I have the DVD and have watched parts of it, but not the whole thing from start to finish yet. I did read the script — or at least one version of it. I'm a great admirer of Richard, who in turn is a great admirer of PKD. Through Richard, I met his production designer, Alex Hammond, who recommended Priscilla Elliot to us. Priscilla worked as an art director on Radio Free Albemuth — she designed the FAP (Friends of the American People) logo and the alternate reality American flag. She also served as a visual consultant for me both during production and in the effects process, too.

An extra on Radio Free AlbemuthFriends of the American People (on-set)



Even without seeing the whole film, it’s clear that Alex Hammond, with the help of Priscilla and others, did a spectacular job on Southland Tales. I think Richard Kelly is one of the most interesting young filmmakers out there — along with Paul Thomas Anderson and Darren Aronofsky and Jason Reitman.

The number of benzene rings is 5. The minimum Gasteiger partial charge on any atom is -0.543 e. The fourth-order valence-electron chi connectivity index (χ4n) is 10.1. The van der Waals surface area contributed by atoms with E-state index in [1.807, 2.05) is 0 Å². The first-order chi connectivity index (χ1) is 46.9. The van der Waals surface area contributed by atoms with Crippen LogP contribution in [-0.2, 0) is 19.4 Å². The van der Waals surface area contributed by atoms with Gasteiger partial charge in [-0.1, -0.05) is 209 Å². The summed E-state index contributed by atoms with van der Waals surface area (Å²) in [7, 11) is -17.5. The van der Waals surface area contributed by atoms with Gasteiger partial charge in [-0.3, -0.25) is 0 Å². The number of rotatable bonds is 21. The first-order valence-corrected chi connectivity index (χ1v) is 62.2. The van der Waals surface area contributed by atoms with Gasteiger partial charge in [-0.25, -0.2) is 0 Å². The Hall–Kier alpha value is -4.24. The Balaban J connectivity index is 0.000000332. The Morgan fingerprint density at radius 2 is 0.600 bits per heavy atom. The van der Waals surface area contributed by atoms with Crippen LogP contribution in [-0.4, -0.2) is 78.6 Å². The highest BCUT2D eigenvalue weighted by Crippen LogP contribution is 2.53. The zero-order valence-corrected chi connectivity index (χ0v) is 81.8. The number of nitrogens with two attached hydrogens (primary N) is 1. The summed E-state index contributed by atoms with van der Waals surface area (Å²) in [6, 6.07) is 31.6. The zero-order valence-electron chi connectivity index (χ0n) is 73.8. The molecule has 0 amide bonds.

It's really a very exciting time to be making films.
  

John Alan Simon : Radio Free Albemuth Redux


John alan Simon, writer, producter and now first time director talks about the adventure behind his movie adaptation of Philip K. Dick's Radio Free Albemuth.


Here is the second part of our interview.


All pictures are ©
Radio Free LLC.
Part 1 - Part 2
Part 1 - Part 2
What we wrote about Radio Free Albemuth (in French)

John Alan Simon (right) with Jonathan Scarfe (left)

This interview was conducted in 2008, by mails.

With our special thanks to John Alan Simon.
Etienne Barillier © 2007-2017